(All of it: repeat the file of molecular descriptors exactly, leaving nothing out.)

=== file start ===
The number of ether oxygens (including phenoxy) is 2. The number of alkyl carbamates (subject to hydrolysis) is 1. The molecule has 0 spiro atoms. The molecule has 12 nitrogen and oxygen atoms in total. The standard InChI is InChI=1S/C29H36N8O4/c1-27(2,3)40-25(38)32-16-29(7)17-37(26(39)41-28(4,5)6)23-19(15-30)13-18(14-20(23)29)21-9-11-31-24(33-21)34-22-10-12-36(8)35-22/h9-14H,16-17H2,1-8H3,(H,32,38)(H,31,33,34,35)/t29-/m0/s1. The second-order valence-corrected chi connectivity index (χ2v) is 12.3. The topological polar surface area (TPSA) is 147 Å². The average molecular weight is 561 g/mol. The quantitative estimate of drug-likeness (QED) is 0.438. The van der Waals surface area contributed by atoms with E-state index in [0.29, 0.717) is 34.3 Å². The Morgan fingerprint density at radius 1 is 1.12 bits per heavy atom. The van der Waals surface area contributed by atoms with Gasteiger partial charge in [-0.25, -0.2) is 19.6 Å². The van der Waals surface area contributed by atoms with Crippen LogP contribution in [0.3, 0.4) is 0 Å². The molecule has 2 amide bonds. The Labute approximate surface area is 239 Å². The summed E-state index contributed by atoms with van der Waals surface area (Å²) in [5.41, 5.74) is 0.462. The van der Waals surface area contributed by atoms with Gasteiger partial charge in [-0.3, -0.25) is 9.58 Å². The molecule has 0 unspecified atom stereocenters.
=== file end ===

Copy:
The number of ether oxygens (including phenoxy) is 2. The number of alkyl carbamates (subject to hydrolysis) is 1. The molecule has 0 spiro atoms. The molecule has 12 nitrogen and oxygen atoms in total. The standard InChI is InChI=1S/C29H36N8O4/c1-27(2,3)40-25(38)32-16-29(7)17-37(26(39)41-28(4,5)6)23-19(15-30)13-18(14-20(23)29)21-9-11-31-24(33-21)34-22-10-12-36(8)35-22/h9-14H,16-17H2,1-8H3,(H,32,38)(H,31,33,34,35)/t29-/m0/s1. The second-order valence-corrected chi connectivity index (χ2v) is 12.3. The topological polar surface area (TPSA) is 147 Å². The average molecular weight is 561 g/mol. The quantitative estimate of drug-likeness (QED) is 0.438. The van der Waals surface area contributed by atoms with E-state index in [0.29, 0.717) is 34.3 Å². The Morgan fingerprint density at radius 1 is 1.12 bits per heavy atom. The van der Waals surface area contributed by atoms with Gasteiger partial charge in [-0.25, -0.2) is 19.6 Å². The van der Waals surface area contributed by atoms with Crippen LogP contribution in [0.3, 0.4) is 0 Å². The molecule has 2 amide bonds. The Labute approximate surface area is 239 Å². The summed E-state index contributed by atoms with van der Waals surface area (Å²) in [5.41, 5.74) is 0.462. The van der Waals surface area contributed by atoms with Gasteiger partial charge in [-0.3, -0.25) is 9.58 Å². The molecule has 0 unspecified atom stereocenters.